Whole Foods Video Project

Image representing Stupeflix as depicted in Cr...

Image via CrunchBase

Check out the video I created using Stupeflix!

It contains photos of products sold at Whole Foods Market.  Enjoy!

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The Supermarket and Grocery Store Industry’s External Environment

There are many external factors that affect a company and even an industry.  Whole Foods competes in the Supermarket and Grocery Stores Industry in the U.S. (44511).
In the Mind Map below, created using XMind, you can see the four external factors that influence this industry.  These environments are Technological, Political, Economic, and Socio-Cultural.

Political Environment


Monopoly (Photo credit: thatmushroom)

The factors I chose to discuss in this external environment include regulations to maintain a competitive playing field for all companies within the industry.  There have been many regulations set out by the government to ensure that monopolies do not exist within industries.  One of the regulations is the Sherman Antitrust Act which prohibits monopolies and monopolistic activities which would drive competitors out of the industry.

You do the scanning yourself and then pay by S...

You do the scanning yourself and then pay by Switch. Quite a novelty the first or second time you use it. I am easily pleased! (Photo credit: Wikipedia)

Technological Environment

There have been many technological advances within this industry.  One of the more recent advances is the introduction of self-checkout registers in grocery stores.  This gives people the opportunity to check themselves out at the grocery store instead of waiting in line for an employee to do it for them.  This eliminates the amount of people needed to run the register because by having four self-checkouts, you only need one person to run them all, eliminating about three employees.  This may be saving some money for the companies who have installed these checkouts.  Also, a customer may have a good experience in this location because they were able to purchase their items more quickly through the use of a self-checkout, so they may return to that store because of this experience.


Dollar (Photo credit: Images_of_Money)

Economic Environment

The recession seems to have hurt many industries due to less shopping, but the Supermarket and Grocery Store industry did rather well.  People were making their meals at home rather than spending money each day on meals.  They were doing more grocery shopping and home preparation.  The only problem is, as the recession ends and the economy is stronger, people may shop in grocery stores less and eat out in restaurants more.

Sex or gender?

Sex or gender? (Photo credit: AJC1)

Socio-Cultural Environment

Gender and income play an important role in this industry.  Since women are a majority of the grocery shoppers, then the stores have to gear their marketing, promotions, and store set-up to what women would prefer.  Also, they need to determine where these middle income ($40,000+) reside and build their stores there, since this income level does a majority of the shopping in this industry.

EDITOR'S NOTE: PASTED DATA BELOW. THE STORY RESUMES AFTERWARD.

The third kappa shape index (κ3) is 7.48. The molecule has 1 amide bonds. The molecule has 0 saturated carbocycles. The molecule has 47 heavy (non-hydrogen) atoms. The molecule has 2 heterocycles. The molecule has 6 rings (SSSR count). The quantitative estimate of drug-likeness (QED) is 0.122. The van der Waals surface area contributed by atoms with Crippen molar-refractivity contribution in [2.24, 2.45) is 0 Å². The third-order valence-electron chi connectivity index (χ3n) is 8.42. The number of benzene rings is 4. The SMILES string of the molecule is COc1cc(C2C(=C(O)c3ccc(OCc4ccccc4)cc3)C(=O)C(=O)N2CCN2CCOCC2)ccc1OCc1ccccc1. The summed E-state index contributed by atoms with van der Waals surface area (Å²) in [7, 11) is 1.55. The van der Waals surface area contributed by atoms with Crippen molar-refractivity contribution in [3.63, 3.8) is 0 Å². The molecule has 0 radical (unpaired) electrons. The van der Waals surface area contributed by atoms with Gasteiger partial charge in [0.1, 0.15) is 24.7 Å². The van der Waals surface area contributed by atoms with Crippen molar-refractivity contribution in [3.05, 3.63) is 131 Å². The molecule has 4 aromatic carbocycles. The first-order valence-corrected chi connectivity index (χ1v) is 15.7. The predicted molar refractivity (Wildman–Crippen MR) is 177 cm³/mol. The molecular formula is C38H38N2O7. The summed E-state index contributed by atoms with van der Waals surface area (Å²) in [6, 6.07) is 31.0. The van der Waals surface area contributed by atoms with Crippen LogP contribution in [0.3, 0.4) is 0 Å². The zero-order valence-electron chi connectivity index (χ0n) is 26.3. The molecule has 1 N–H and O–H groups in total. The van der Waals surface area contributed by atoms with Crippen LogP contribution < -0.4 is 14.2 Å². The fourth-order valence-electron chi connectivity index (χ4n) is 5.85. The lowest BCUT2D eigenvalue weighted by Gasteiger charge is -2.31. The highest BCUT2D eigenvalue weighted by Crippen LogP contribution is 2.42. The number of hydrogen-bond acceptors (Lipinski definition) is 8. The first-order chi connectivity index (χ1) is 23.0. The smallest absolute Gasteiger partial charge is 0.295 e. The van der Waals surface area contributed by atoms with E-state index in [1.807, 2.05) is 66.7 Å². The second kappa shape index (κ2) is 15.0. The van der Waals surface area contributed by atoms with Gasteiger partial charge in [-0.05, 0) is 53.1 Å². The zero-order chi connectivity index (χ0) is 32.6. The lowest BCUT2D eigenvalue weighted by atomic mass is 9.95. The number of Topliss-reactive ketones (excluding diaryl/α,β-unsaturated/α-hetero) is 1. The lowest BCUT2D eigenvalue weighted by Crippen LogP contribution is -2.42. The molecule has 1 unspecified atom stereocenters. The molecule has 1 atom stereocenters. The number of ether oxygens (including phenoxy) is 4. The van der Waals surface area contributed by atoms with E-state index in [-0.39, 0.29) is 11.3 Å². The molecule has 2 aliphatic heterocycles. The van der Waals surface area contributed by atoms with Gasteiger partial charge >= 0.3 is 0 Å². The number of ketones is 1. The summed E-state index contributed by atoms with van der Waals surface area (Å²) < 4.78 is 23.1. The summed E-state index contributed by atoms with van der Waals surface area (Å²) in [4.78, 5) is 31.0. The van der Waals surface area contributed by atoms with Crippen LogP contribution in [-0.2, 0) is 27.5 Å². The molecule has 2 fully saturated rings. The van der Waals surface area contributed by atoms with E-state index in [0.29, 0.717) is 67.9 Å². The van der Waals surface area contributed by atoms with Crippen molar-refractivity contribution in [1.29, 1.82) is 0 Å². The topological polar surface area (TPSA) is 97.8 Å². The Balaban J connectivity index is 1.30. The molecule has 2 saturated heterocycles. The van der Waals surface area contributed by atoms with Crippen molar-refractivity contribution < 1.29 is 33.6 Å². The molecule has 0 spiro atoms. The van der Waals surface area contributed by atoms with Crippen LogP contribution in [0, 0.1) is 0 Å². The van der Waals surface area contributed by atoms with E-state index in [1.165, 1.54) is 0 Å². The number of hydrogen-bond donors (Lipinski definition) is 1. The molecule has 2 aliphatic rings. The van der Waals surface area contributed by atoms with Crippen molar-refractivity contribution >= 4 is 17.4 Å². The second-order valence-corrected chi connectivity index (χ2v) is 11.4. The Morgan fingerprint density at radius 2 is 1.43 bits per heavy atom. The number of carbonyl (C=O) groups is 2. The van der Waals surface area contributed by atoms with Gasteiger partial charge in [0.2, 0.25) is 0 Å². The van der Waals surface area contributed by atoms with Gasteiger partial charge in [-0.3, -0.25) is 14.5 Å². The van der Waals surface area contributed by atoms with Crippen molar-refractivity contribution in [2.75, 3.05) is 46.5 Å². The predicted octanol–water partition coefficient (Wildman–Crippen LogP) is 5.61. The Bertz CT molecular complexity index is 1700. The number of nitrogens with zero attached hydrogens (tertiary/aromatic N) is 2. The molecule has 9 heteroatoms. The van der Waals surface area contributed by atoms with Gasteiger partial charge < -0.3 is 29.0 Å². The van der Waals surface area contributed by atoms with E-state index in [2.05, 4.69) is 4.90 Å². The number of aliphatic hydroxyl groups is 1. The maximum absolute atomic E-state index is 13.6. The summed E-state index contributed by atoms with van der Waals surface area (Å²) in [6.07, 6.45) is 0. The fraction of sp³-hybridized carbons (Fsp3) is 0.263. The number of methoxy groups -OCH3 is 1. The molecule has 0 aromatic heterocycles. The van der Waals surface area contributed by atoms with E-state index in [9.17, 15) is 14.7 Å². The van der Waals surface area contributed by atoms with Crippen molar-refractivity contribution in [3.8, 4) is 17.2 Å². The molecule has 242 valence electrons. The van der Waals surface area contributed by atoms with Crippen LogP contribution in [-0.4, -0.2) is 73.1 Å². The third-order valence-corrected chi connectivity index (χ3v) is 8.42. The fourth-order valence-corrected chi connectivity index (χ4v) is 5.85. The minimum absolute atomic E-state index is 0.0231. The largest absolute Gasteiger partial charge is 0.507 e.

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Whole Foods Revenue & Net Income Compared to Competitors Kroger and Safeway

Whole Foods Market

Whole Foods Market (Photo credit: Wikipedia)

The Supermarkets and Grocery Store Industry in the United States is extremely competitive.  With industry revenues of $491.2 billion, it is important to determine the revenue contributions from the major players in the industry.  Not only is revenue contribution an important aspect when comparing financials, but so is net income.  A company may have high revenues, but if their costs are also high, they will have little profit or net income.  It is important when looking at the major players, that you compare their financial information.

This post reflects important financial information involving Whole Foods and its two competitors, Kroger and Safeway.  The financial information I chose to display in two separate graphs are Revenue and Net Income.

This chart represents revenues for Whole Foods, Kroger, and Safeway over a three year period.  As you can see in the graph, Kroger has significantly higher revenues than both Whole Foods and Safeway.  This is when it becomes important to look at the net income of the three companies.  While Kroger and Safeway both have much higher revenues than Whole Foods, it is important to determine if their profit is also much higher than Whole Foods.

In the most recent year that information is available, Net Income for the three companies is fairly similar.  All three companies hover around the $500,000 mark.  This is why it is important to look at multiple aspects of financials when comparing companies because from the revenue graph it looks like Kroger is much better off financially than Safeway and especially Whole Foods.  However, if you look at this graph, Whole Food’s net income rises over the three years while both Kroger and Safeway rise from 2009 to 2010 and then fall from 2010 to 2011.  Whole Foods has the opportunity here to generate higher net income than these two competitors if they can keep their costs low.

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Whole Foods Introduction and SWOT Analysis


Whole Foods

Whole Foods (Photo credit: bookgrl)

Company Introduction

Whole Foods Market is a natural and organic supermarket chain that was established in Austin, Texas in 1980.  Four businesspeople in Texas decided that that natural foods industry was ready for a supermarket strategy.  Whole Foods grew through acquisitions of other natural and organic supermarkets like Food For Thought and Wild Oats Markets.  Whole Foods Market now has locations outside of the United States, in Canada and the United Kingdom.

The Supermarket and Grocery Stores industry is extremely competitive.  However, Whole Foods is able to compete in this market because many consumers are interested in the natural and organic foods that Whole Foods offers.

In 2011, Whole Foods recorded sales of $10,107. 79 million, up 10.9% from 2010, and net income of $342.6 million, up 28.2% from 2010.

SWOT Analysis

Information from DATAMONITOR

Strengths Broad Product Offerings 

- Perishable foods to appeal to natural and organic foods and gourmet shoppers

- Produce, seafood, grocery, meat and poultry, bakery, prepared foods and catering, specialty (beer, wine, and cheese), coffee and tea, and much more